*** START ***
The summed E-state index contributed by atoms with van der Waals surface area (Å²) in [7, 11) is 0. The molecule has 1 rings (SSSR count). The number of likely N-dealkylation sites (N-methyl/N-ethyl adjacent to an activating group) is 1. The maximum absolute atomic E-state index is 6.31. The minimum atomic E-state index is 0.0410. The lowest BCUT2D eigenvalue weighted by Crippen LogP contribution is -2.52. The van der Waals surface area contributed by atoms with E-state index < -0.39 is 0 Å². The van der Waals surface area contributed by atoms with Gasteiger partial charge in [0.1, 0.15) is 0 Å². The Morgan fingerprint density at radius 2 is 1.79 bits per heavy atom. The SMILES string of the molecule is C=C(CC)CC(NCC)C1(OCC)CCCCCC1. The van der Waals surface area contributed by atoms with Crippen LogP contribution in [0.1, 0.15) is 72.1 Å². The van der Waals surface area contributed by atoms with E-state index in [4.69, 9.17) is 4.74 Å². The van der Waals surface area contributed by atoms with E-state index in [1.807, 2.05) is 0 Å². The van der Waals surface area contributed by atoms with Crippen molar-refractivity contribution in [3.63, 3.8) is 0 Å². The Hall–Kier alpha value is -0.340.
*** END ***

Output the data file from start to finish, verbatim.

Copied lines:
The summed E-state index contributed by atoms with van der Waals surface area (Å²) in [7, 11) is 0. The molecule has 1 rings (SSSR count). The number of likely N-dealkylation sites (N-methyl/N-ethyl adjacent to an activating group) is 1. The maximum absolute atomic E-state index is 6.31. The minimum atomic E-state index is 0.0410. The lowest BCUT2D eigenvalue weighted by Crippen LogP contribution is -2.52. The van der Waals surface area contributed by atoms with E-state index < -0.39 is 0 Å². The van der Waals surface area contributed by atoms with Gasteiger partial charge in [0.1, 0.15) is 0 Å². The Morgan fingerprint density at radius 2 is 1.79 bits per heavy atom. The SMILES string of the molecule is C=C(CC)CC(NCC)C1(OCC)CCCCCC1. The van der Waals surface area contributed by atoms with Crippen LogP contribution in [0.1, 0.15) is 72.1 Å². The van der Waals surface area contributed by atoms with E-state index in [4.69, 9.17) is 4.74 Å². The van der Waals surface area contributed by atoms with E-state index in [1.807, 2.05) is 0 Å². The van der Waals surface area contributed by atoms with Crippen molar-refractivity contribution in [3.63, 3.8) is 0 Å². The Hall–Kier alpha value is -0.340.